I’ve been using Yao.jl to simulate quantum evolution and encountered an issue with the time evolution function being unexpectedly slow. Notably, it performs much slower than in Mathematica. Here’s a snippet of my code:

function test(nbit, dt)
ham = sum([kron(nbit,i=>Z,i%nbit+1=>Z) for i in 1:nbit]) + sum([put(nbit, i=>X) for i in 1:nbit]);
state = zero_state(nbit);
state |> time_evolve(ham, dt)
end
@time test(9, 5) # 0.11 sec
@time test(10, 5) # 140 sec

Note that I am running this code on my server and the memory usage is far from being depleted.

Has anyone else experienced similar issues, or does anyone have suggestions for optimizing the performance of the time evolution function in Yao.jl?

I haven’t used Yao.jl so far, but looking at your example there are a few things to clarify that might help find the issue:

What is dt? Is it a global variable? In that case, you might want to make it part of the function, since global variables can affect performance – in general, the section on Performance Tips · The Julia Language has many useful tips.

What are you trying to benchmark exactly? Right now, it looks like you are constructing some time evolution function and then apply it directly to the state. Do you also want to measure the performance of both steps combined? Or just how fast the time_evolution acts on a state?

Here’s an example of avoiding a global dt (again, not sure if this is really the issue) and benchmarking only the application of the time evolution to the state with BenchmarkTools.jl (useful to get more informative results, but @time is also fine):

function make_time_evolution(nbit, d, dt)
ham = sum([kron(nbit,i=>Z,i%nbit+1=>Z) for i in 1:nbit]) + sum([put(nbit, i=>X) for i in 1:nbit]);
return time_evolve(ham, dt)
end
@btime state |> time_evolution setup=(
dt = 10.0;
d = 5;
nbits = 10;
state = zero_state(nbits);
time_evolution = make_time_evolution(nbits, d, dt))

After playing a bit with the parameters, I also see slower performance for nbits = 9 than for nbits = 10, but only about a factor of 10, not 1000 … there do seem to be many allocations going on in the time evolution function though.

What exactly did you do in Mathematica? I suspect that you are conparing different algorithms. Yao.jl’s time_evolve apparently uses Krylov subspace propagation which is a good algorithm for short times (i.e. small dt).

For the system size you are showing here (9 and 10) you can comfortably use exact diagonalization. ED becomes painful at around 14 spins if you cannot exploit symmetries to reduce the mateix size.

Regarding dt, I apologize for the typo in my previous message; it has been corrected.

The function I am benchmarking computes the matrix exponential of a 2^{\text{nbit}} \times 2^{\text{nbit}} matrix applied to a 2^{\text{nbit}}-length vector. Consequently, we expect the computational cost to roughly quadruple when nbit is increased by one.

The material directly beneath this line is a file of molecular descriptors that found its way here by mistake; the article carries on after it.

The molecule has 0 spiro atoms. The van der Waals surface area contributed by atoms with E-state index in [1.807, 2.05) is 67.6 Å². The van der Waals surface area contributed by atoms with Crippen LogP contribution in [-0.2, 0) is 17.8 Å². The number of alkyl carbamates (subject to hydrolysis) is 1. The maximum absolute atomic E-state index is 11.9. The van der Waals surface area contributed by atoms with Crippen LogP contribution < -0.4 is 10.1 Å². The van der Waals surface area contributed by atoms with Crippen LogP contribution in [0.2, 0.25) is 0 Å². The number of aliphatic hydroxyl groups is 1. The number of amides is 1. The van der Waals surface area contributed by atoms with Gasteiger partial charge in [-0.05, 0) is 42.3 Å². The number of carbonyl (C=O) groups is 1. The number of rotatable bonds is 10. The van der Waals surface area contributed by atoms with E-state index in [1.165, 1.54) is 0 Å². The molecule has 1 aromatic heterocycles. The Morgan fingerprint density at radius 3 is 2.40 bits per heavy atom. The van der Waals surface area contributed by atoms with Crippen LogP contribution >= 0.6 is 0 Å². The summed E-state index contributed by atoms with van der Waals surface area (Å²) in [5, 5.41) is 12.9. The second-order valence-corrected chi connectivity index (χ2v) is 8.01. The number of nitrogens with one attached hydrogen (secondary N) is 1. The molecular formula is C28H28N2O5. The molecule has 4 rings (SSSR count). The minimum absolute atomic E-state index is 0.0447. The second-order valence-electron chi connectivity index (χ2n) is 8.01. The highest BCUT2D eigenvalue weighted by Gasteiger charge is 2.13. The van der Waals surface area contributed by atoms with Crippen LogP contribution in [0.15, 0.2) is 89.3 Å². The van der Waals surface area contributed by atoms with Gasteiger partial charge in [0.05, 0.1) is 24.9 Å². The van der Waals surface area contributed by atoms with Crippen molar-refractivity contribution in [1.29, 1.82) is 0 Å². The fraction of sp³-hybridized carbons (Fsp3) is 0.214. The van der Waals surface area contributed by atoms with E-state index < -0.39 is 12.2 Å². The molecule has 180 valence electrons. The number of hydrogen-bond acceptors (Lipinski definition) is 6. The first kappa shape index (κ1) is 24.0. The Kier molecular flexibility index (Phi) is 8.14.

The primary cost arises from applying the time evolution operator to the state, while there is no computation when constructing the operator itself in Yao.jl.

I’ve confirmed that nbit=10 requires 1000 times more computational resources compared to nbit=9, although there might be some optimization or caching involved during the second execution.

@time test(9, 5) # 6.693782 seconds (1.38 M allocations: 63.818 MiB, 0.52% gc time, 392.13% compilation time)
@time test(10, 5) # 145.690263 seconds (1.48 M allocations: 190.477 MiB, 0.09% gc time, 0.01% compilation time)
@time test(9, 5) # 0.126992 seconds (5.80 k allocations: 9.043 MiB)
@time test(10, 5) # 146.079248 seconds (1.48 M allocations: 190.437 MiB, 0.15% gc time)

Thank you for your insights. I believe the large dt in this specific algorithm is indeed causing the significant slowdown. However, it appears that Yao.jl does not offer the option to use other algorithms for time evolution.

I am now using MathLink.jl to pass the state and the Hamiltonian to Mathematica and complete the time evolution.

What do you do in Mathematica? What is your goal in the end?

The transverse-field Ising model you solve above could be implemented in Julia rather easily as well. I study disordered spin systems and have some libraries for constructing spin models and stuff. You could write an equivalent code to your OP like:

using SpinModels # not registered - see https://github.com/abraemer/SpinModels.jl
function psi_t(N, h, t)
# TFIM
H = NN(PBC(Chain(N))) * ZZ(0.5) + h*X(ones(N))
U = cis(Hermitian(Matrix(-t*H)))
state = zeros(2^N)
state[1] = 1.0
return U*state
end

Of course this is not efficient if you want different times and different states. So what is it you want to achieve in the end

Also if you wanted to exploit some symmetries, you can use SpinSymmetries.jl to construct projectors onto the differen sector. This is usually still worth it even if you state lives in all sectors (as it does in this example)

What I did in Mathematica is MatrixExp[-iHt, state] where H is the Hamiltonian and t is the evolution time. When t is large, Mathematica gives the result much faster, as I mentioned earlier.
I am actually dealing with a chaotic Hamiltonian. So I may expect less acceleration by exploiting any symmetries. Also I decide to continue using Yao.jl because I want to experiment some circuit operations. Anyway, thank you for your recommendation and I may recommend you as the solution

This is due to some issues that related to precision. If you are familiar with developing a package, could you please help us test the performance gain by switching back to ExponentialUtilities?

Maybe we should consider having two backends in Yao.

Hi Jingguo, thank you for your suggestion! I’m not fully prepared to develop the package, but I agree that having dual backends in Yao would be valuable.